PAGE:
North West Queensland (NWQ) contains an estimated 75 percent of the state’s total metalliferous resources – including zinc, lead, silver and copper – making it one of the richest and most mature exploration provinces globally.
Despite this, much of the land beyond Mount Isa and Cloncurry – areas renowned for their generous mineral deposits – remains under-explored, due to surficial cover and a relative lack of geoscientific data.
But this may soon be about to change.
Behind the scenes
Behind the scenes, the Geological Survey of Queensland has been working to improve understanding of the region through a series of geophysical, geochemical and geological data acquisition programs; as well as regional mapping and sampling programs to test new exploration techniques and geological models.
“Away from outcropping areas, there is really sparse data coverage in NWQ, leaving vast tracts of land we know next to nothing about,” said Director of Mineral Geoscience, Dr. Helen Degeling.
“We are working to gain a better understanding of geology and depth of cover; and produce data sets that will create new opportunities in those hidden areas.”
No stone unturned
To this end, the GSQ has flown a number of high-resolution magnetic and gravity surveys to identify new mineral hotspots; and has plans to fly further magnetic, gravity and electromagnetic surveys in various parts of the North West Minerals Province.
This complements the organisation’s efforts to better characterise rocks and acquire data for explorers to open up areas that are near known mineralisation, but under-explored due to the amount of cover.
In addition, GSQ is measuring conductivity properties within the earth, through a series of magnetotelluric (MT) surveys.
“This is a tool that is increasingly being used by explorers in covered areas,” said Dr. Degeling. “We are excited to be doing this work. Our previous large-scale MT survey has attracted large multinational companies, like Anglo American, to pick up vast tracks of land, south of Mt. Isa.”
Strong petroleum and mineral potential
Recent data gathered, and currently being processed, shows evidence for petroleum potential in the NWQ region.
“Mineral drilling in the Georgina Basin reported evidence of hydrocarbons in rocks at 200-960 meters depth,” said Dr. Degeling.
Further petroleum potential has also been revealed in the Isa Superbasin, further north and defined by petroleum explorers.
These findings prompted the GSQ to develop a 3D model of depth to basement (SEEBASE) and embark on a 2D seismic survey in the Camooweal region, which has recently been completed.
“We are currently working through data processing from the seismic survey. This new data will help us define the basin structure and clarify basin extents,” she added.
“This region really is a new frontier for gas exploration. Our programs aim to create opportunities for the potential development of a new style of resource in the north west.”
On the minerals side, the northwest is dominated by base metals, like copper, lead and zinc; but is also seeing an increase in cobalt and polymetallic resources.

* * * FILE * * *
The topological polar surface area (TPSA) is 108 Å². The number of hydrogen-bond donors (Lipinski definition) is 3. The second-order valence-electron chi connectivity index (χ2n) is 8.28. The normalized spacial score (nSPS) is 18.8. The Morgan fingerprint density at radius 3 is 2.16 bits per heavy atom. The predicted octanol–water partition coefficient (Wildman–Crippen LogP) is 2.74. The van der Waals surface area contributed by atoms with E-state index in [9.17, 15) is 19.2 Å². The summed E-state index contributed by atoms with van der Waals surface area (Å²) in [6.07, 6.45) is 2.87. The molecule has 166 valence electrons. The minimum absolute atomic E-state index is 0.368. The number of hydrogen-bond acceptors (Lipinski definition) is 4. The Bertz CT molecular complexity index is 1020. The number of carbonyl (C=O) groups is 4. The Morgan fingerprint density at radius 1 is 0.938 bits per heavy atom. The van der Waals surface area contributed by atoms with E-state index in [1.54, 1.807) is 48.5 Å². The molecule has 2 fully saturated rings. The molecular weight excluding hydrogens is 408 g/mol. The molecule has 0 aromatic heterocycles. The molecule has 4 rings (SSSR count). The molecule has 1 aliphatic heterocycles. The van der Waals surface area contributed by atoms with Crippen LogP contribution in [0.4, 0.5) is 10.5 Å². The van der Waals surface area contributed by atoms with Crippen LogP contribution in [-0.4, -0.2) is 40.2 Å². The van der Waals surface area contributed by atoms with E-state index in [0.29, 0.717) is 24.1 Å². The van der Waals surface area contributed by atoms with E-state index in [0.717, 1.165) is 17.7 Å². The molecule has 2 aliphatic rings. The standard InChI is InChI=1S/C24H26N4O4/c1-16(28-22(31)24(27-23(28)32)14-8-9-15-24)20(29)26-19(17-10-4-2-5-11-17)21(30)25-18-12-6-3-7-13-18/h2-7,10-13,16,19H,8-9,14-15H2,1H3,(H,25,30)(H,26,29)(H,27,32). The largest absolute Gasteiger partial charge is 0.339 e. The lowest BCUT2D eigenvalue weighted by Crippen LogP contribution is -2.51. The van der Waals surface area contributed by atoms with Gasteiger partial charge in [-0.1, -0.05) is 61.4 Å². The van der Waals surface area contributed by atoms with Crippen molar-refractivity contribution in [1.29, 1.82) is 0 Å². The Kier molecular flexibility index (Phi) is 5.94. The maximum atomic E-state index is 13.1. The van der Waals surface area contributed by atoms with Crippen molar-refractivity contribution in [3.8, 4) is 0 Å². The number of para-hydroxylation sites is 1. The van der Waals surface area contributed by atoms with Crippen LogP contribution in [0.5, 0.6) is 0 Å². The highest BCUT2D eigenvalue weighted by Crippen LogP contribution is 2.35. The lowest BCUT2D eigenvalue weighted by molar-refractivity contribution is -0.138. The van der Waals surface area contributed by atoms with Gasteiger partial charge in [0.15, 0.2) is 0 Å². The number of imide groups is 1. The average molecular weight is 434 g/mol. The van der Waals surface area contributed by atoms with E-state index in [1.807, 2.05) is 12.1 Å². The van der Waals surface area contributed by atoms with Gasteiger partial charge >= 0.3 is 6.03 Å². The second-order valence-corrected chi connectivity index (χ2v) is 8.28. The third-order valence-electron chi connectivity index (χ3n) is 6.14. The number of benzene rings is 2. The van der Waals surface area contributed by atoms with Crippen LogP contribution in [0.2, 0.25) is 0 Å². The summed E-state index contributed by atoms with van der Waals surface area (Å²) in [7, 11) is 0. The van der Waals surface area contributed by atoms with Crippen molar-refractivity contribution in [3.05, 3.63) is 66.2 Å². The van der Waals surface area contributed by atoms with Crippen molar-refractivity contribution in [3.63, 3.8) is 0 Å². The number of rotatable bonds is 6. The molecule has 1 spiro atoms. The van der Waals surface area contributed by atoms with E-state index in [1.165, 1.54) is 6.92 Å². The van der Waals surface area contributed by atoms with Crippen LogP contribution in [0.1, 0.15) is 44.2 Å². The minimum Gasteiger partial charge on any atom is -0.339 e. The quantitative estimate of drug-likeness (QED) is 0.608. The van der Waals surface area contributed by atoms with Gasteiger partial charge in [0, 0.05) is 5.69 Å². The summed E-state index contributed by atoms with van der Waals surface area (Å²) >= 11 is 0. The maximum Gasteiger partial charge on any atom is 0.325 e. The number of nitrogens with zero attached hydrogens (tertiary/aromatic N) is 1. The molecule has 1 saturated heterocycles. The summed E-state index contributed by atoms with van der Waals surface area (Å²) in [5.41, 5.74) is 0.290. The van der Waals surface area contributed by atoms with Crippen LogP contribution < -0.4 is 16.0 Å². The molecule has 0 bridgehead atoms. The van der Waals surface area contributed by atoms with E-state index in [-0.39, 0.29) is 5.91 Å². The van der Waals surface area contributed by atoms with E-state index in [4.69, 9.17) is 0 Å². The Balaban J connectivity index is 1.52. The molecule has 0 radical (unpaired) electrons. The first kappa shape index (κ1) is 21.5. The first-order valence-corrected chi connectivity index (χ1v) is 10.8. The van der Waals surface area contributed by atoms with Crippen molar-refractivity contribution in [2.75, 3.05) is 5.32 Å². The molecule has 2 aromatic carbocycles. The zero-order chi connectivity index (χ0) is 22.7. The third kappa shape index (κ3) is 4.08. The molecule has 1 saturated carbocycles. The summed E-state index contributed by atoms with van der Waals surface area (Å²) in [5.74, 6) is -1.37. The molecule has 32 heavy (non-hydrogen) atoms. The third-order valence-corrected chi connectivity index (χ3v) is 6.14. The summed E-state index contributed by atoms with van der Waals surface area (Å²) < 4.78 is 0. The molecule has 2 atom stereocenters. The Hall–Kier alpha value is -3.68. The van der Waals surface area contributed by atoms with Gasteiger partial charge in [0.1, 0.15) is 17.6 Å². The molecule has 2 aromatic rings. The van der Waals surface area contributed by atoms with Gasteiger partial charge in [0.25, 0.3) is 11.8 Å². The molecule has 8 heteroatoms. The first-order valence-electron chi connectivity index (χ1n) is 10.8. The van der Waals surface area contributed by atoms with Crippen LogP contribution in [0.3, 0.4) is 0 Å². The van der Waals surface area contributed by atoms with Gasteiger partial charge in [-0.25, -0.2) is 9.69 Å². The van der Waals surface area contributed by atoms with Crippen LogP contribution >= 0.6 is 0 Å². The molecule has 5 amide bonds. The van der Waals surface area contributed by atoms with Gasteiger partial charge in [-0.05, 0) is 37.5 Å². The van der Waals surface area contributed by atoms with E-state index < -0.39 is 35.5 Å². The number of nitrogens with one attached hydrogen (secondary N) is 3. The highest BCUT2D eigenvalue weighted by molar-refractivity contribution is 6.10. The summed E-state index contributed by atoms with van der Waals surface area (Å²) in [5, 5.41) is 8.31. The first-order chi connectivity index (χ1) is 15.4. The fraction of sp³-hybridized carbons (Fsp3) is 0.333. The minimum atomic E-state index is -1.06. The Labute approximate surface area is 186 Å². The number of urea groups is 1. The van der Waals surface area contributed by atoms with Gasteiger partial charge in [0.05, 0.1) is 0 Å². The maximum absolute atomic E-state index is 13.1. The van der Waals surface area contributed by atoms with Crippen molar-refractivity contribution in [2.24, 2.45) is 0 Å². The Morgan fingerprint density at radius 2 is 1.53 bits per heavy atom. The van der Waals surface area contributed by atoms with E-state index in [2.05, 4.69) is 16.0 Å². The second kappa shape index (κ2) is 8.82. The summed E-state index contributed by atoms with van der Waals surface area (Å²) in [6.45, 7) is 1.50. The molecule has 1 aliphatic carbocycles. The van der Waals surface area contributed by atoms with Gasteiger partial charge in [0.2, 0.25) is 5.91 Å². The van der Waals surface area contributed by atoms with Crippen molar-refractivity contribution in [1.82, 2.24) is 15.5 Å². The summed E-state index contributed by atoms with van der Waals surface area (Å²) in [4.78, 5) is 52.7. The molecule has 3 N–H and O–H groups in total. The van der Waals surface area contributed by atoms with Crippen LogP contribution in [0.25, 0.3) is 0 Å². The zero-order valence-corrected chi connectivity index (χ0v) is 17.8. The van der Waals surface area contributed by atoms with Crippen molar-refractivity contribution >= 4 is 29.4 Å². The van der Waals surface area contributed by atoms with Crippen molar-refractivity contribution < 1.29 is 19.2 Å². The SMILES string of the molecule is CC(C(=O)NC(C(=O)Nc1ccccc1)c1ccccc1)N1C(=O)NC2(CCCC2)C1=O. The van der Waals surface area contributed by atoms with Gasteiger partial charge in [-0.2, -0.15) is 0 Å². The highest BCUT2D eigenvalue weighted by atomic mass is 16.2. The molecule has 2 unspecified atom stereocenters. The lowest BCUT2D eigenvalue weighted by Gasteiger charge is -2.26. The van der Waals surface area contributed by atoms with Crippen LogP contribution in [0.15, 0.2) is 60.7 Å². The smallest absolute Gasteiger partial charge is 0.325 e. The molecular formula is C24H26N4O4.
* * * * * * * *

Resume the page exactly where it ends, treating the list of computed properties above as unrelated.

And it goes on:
“The Walford Creek Project owned by Aeon Metals promises to be one of Australia’s largest hard-rock cobalt deposits,” said Dr. Degeling. “Other explorers, hoping to emulate Aeon’s success, have been re-examining copper deposits for cobalt potential, which has until now been ignored.”
Meanwhile, the potential rare earth endowment of the north west is hopeful and bringing in new explorers, such as Heathgate Resources.
Looking to the future
Despite the strong progress made, Dr. Degeling says there’s still more that needs to be done.
“We’re working hard to better understand the hydrocarbon system and gas potential of the Isa Superbasin and the Georgina Basin. Not only that, we are making it a priority to define the geology and structures under cover that will attract mineral explorers to under-explored areas,” she said.
The GSQ is also running the Collaborative Exploration Initiative, now in its twelfth year. This is a funding program run by the state of Queensland, whereby companies can apply for grants to get government support for exploration activities. “These grants support mineral exploration in greenfield areas or the testing of novel approaches or new ideas,” she added.
Finally, the GSQ recently embarked on a largescale data modernisation project which aims to put the organisation at the forefront of digital enablement and data science worldwide.
“We strive to be a world leader in the data work that we’re doing,” said Dr. Degeling. “We are moving to a data lake concept where we will ensure that data is not only available, but also catalogued and curated in a way that can enable intelligent searches.
“We are setting the scene for a future where machine learning and artificial intelligence are as much a part of the explorers toolkit as traditional geology.”
Dr. Helen Degeling will talk more about the work of GSQ Geologists at the North West Queensland Minerals & Energy Conference, due to take place 6-7 November 2019.
Learn more and register here.